A very interesting thing happened when Vivek Gupta borrowed this bag for his
Mullyangiri trek. On the 2nd day of the trek, news arrived that Vivek (our Roopkund trek organizer) and Sashi were lost in the jungles of Chikmanglur(Read here) . At first, I was worried about Vivek but after 5 minutes, I was worried about the bag. This was shallow on my part. I was told that Vivek and Sashi set out to search for the trail after leaving the bags behind with the other members of the team. I was not sure how to react to the news as I was still sad that Vivek was lost. I was worried that I would not be able to ever look at the bag if there was a tragedy on the trip. Luckily, both Vivek and Sashi made it out of the forest with a few scratches and leech bites, long after everyone had written their chances of survival off. The bag now had the tag of a survivor's bag.

In the month of August, I took a trip to Pondicherry and the bag followed. The bag was getting some serious miles under its belt(s) (like literally).

Now, there is this thing about me - If you know me, you’d know my love for mountains. Himachal Pradesh is one place I have been wanting to visit for quiet some time. As destiny would have it, my bag beat me to a trip to Himachal as well. Praneeth Nadella recently took the bag to Himachal Pradesh on the trek to Triund and Indrahar pass, a trek I’ve been planning since December 2014. I had a deal with Praneeth - I wanted a picture of the bag on the summit.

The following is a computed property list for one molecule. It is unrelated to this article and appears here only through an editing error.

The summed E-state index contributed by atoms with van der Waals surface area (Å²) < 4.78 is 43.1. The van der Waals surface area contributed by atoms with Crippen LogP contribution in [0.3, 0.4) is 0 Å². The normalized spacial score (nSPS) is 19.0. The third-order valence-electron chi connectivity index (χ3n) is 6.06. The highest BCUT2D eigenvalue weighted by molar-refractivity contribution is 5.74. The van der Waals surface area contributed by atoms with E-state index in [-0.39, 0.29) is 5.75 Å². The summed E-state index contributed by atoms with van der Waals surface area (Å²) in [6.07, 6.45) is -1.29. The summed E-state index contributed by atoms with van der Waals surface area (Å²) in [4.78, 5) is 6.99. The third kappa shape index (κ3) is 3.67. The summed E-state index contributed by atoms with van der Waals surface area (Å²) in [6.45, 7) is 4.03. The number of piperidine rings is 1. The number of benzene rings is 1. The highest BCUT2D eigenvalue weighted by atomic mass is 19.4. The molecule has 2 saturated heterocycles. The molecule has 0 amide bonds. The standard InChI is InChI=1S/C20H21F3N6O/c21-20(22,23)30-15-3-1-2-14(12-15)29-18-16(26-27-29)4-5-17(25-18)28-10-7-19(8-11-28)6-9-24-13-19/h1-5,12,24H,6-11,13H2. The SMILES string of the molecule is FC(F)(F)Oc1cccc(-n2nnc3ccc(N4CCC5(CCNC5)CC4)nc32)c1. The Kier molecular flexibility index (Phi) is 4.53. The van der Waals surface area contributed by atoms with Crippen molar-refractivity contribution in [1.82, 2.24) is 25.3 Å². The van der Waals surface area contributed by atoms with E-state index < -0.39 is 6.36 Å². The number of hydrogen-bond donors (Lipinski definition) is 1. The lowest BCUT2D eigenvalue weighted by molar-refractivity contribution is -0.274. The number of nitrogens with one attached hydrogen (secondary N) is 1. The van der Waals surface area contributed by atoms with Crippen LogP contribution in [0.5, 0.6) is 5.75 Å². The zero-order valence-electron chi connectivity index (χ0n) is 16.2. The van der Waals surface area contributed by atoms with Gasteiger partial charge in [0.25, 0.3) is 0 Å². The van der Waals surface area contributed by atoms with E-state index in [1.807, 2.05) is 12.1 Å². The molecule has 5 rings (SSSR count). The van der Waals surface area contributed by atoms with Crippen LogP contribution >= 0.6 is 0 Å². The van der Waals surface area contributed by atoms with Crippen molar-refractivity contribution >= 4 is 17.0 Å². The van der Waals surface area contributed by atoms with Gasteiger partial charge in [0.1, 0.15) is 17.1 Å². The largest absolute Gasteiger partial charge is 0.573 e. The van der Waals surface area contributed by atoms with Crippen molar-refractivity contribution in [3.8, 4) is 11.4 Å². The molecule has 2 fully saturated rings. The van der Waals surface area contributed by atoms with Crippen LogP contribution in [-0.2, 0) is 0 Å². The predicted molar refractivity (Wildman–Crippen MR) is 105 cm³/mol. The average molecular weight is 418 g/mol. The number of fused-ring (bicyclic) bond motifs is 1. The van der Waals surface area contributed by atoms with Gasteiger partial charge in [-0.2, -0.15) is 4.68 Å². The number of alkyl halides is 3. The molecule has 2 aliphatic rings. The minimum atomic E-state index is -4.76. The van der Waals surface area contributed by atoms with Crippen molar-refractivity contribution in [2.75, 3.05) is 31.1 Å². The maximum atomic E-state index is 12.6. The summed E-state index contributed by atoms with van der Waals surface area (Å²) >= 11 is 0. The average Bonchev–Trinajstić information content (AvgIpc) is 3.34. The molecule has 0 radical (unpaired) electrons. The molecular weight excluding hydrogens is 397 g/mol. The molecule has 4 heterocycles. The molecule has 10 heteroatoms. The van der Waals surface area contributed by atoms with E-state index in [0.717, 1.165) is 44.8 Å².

A moment of sombre reflection for the bag, thinking of all the days gone by

 Praneeth not only sent me pictures of the bag, he also took a picture of the bag with Shoib Akhtar (Yes, the fast bowler from Pakistan). My bag not only beats me in travels but it also meets celebrities along the way.

Praneeth made the shoulder hoops count

The bag is pretty special to me. It has become a part of my identity and the life of my travels. I hope to take it to Himachal, Ladakh - Stok Kangri and East India in the near future. If not Everest, this bag will at least go to the Everest Base Camp during its lifetime. For as long as it lasts, it shall be my travel companion and will always be my Trekking bag that out-travelled me, in style!

Come to think of it, I should have a name for the bag now. #Now_thinking

Peace. . . 

Saturday, July 18, 2015


Dedicated to our guide Pushkar Singh who led us through the Roopkund expedition. He recently passed away trying to save a trekker who slipped on the trail. The news saddened us immensely and reminded us of our own trek. Pushkar hand-held us through tough stretches after we slipped on the trail ourselves. May your soul rest in Peace in those beautiful mountains, brother.

Edit(on 20th September): After a phone call recently, we got to know that Pushkar is alive. This was great news for us. The Roopkund memory shall still remain a sweet one. :)

In the midst of those cold windy paths,
Lies a valley surrounded by those beautiful clouds
The clouds sweep around the valley pouring down rain,
When they do move away, they bring in the bright sunlight

The paths I walk are long and arduous,
They ought to be for they lead to harsh terrains,
Beyond these terrains lie the lands of extreme beauty,
The view shall more than make up for the hardship, I hope

I take one step and then the other, careful not to tread too quick